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© 2009 Group Health Cooperative 1
Investigate the nutritional content in a variety of beverages by measuring the amount of sugar Learn the effects excessive soda consumption can have on bones Todays Objectives © 2009 Group Health Cooperative 3
Each group needs: Four Whats In My Drink? student handouts One Drink Group Hypothesis student handout One large paper bag (six drink containers inside) Six plastic sandwich bags, Ziploc ® One marker One foot of masking tape One calculator One set of measuring spoons One bowl of sugar Activity 1: Whats In My Drink? © 2009 Group Health Cooperative 4
1. Each group needs to fill out the Drink Group Hypothesis worksheet before looking at any drink containers. 2. Each student needs to fill out their Whats In My Drink? worksheet with the help of their groups. 3. While filling out the worksheet, measure the sugar in each container, place the sugar in a plastic sandwich bag, label the bag with the drink name Activity 1 Continued © 2009 Group Health Cooperative 5
_____ grams x.25 = _____ teaspoons How to Convert Grams to Teaspoons © 2009 Group Health Cooperative 6
1. Each group needs to record the second column on their Drink Group Hypothesis worksheet – the reality column. 2. Each group needs to report back to the class: What surprised their group the most? Which beverage has the most nutritional value? Which beverage has the least nutritional value? Conclusion of Activity 1 © 2009 Group Health Cooperative 7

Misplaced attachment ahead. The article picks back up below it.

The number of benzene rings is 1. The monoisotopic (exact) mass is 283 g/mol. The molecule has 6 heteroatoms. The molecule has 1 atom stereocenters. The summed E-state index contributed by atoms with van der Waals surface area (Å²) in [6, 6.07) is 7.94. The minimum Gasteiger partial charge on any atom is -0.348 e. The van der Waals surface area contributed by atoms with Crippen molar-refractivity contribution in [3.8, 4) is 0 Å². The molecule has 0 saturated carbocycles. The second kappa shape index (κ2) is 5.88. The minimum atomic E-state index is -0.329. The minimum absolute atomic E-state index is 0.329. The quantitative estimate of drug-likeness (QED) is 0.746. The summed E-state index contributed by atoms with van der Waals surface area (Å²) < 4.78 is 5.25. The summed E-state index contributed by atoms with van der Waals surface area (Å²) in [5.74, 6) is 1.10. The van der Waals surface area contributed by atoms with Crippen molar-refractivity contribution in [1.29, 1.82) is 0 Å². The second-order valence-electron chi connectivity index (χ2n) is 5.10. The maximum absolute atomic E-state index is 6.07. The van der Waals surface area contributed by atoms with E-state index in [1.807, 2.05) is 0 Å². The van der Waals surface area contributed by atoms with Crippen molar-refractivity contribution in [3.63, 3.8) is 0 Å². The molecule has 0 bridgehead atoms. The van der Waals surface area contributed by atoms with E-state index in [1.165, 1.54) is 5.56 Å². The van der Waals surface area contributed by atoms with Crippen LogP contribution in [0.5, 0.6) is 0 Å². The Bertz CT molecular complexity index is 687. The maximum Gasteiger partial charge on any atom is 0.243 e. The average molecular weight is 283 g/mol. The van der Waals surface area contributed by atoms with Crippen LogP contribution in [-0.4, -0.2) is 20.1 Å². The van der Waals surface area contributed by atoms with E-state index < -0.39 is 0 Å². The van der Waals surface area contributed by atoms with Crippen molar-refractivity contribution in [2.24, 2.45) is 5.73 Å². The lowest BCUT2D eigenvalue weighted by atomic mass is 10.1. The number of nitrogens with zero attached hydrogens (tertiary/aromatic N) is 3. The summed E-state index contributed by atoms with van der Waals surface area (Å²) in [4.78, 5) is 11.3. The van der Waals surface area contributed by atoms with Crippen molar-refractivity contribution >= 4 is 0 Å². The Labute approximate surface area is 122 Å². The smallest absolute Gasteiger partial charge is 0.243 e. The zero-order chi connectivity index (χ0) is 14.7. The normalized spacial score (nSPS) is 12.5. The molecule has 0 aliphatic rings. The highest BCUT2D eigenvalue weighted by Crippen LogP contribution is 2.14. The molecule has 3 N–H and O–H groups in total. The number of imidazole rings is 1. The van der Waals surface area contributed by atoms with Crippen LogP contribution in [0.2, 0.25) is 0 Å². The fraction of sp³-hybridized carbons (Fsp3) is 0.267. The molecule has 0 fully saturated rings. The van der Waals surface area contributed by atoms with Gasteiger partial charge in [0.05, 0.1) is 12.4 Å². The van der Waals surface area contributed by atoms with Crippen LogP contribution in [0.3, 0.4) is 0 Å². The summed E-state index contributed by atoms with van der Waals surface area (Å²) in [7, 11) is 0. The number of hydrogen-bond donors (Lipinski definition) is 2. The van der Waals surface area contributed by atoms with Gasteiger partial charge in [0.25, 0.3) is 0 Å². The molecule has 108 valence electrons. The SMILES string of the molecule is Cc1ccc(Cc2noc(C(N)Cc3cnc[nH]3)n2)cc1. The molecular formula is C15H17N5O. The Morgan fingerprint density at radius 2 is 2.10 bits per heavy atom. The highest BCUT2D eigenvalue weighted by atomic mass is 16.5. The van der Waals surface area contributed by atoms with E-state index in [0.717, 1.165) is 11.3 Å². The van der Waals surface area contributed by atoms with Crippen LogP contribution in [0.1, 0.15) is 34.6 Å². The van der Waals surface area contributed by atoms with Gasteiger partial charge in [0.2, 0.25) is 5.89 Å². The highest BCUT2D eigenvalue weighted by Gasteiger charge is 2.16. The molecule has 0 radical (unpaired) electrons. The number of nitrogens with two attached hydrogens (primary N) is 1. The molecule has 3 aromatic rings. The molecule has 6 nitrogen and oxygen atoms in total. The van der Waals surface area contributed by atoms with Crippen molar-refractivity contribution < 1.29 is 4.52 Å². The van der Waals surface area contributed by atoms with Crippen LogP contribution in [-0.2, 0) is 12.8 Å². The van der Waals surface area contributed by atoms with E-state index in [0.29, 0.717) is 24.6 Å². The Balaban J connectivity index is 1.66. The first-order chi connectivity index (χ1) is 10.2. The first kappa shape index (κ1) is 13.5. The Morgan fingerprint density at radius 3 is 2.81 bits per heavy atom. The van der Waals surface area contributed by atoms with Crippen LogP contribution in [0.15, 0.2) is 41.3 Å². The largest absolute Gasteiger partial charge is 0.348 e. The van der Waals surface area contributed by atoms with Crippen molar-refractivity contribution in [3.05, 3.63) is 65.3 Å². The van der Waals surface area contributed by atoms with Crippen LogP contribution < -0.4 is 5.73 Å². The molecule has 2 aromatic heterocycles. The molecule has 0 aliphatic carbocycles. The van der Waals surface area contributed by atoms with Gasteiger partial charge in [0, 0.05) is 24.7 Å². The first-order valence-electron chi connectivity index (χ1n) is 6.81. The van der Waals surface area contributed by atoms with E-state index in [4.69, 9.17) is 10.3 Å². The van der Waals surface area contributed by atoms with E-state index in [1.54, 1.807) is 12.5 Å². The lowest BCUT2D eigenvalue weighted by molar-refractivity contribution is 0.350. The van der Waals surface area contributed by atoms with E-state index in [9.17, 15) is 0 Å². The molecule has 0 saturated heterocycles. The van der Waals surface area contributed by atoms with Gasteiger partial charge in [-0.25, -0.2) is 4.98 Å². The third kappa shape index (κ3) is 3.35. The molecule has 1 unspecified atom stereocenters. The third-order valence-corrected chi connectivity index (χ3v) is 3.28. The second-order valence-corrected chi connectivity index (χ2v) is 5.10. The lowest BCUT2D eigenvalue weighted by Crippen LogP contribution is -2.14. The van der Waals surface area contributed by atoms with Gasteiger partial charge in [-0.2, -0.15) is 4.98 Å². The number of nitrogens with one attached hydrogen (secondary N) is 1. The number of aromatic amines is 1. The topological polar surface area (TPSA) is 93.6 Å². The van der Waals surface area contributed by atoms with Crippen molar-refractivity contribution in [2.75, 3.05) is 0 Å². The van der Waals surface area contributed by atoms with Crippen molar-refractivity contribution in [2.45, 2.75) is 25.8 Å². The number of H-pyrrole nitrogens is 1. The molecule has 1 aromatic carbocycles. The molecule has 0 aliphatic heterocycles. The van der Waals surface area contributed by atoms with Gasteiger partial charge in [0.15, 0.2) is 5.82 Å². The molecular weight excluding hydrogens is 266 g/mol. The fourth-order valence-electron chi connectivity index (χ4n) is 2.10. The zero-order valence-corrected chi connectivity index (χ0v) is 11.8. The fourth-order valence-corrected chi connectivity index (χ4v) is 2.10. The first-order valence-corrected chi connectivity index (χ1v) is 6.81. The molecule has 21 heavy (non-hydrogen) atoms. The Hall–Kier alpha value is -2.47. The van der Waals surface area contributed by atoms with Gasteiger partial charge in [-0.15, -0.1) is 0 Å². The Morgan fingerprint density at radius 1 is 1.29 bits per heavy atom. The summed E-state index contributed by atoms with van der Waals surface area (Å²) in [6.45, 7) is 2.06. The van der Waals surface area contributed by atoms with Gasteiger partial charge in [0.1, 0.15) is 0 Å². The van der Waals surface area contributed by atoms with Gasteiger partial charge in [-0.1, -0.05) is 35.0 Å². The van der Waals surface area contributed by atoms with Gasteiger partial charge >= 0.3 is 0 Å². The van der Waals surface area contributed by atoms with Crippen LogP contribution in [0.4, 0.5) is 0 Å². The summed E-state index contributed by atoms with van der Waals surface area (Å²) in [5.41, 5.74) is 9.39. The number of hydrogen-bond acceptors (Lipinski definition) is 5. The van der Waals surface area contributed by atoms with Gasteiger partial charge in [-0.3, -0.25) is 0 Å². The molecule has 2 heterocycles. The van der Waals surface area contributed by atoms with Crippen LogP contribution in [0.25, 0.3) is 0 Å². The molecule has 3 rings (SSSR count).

Pop Low in nutritional value (little or no vitamins or minerals) Contains high amounts of sugar and acid Can increase the risk for tooth decay Heavy pop consumption has been linked to diabetes, osteoporosis, obesity, and caffeine dependence Drink Review © 2009 Group Health Cooperative 8
Milk High in calcium Loaded with eight other essential vitamins and minerals: protein, vitamin A, B-12, D, potassium, phosphorus, niacin Calcium is the single nutrient most likely to be missing in the American diet. Today 88% of girls and 60% of guys arent getting enough calcium Drink Review © 2009 Group Health Cooperative 9
100% Orange Juice A 6 oz. glass of orange juice is considered a serving of fruit a day Contains Vitamin C, which helps promote a healthy immune system Fruit juices also provide important amounts of Vitamin A and potassium Low in fat and sodium Drink Review © 2009 Group Health Cooperative 10
Sports Drinks Are designed to benefit athletes engaged in continuous, high- intensity aerobic workouts that last for 90 minutes or more Have extra calories and a lot of sugar Offer little advantage over cool water Drink Review © 2009 Group Health Cooperative 11
What ingredients are in a soda? What might happen to the bones of a person who drinks 3-4 cans of soda on a daily basis? How do the two bones feel? What do you think accounts for the differences in feel? Activity 2: Rubber Bones © 2009 Group Health Cooperative 12
With the Foods High In Calcium and Are You Getting Enough Calcium? student handouts work with your group to calculate how much calcium you are getting. Activity 3: Are You Getting Enough Calcium? © 2009 Group Health Cooperative 13
Set three goals for the next two weeks concerning your beverage intake and your calcium intake. Include the following for each goal: 1. What is the goal? 2. How will it be measured? 3. What is the timeline? 4. Who can help you be successful with this goal? Conclusion © 2009 Group Health Cooperative 14
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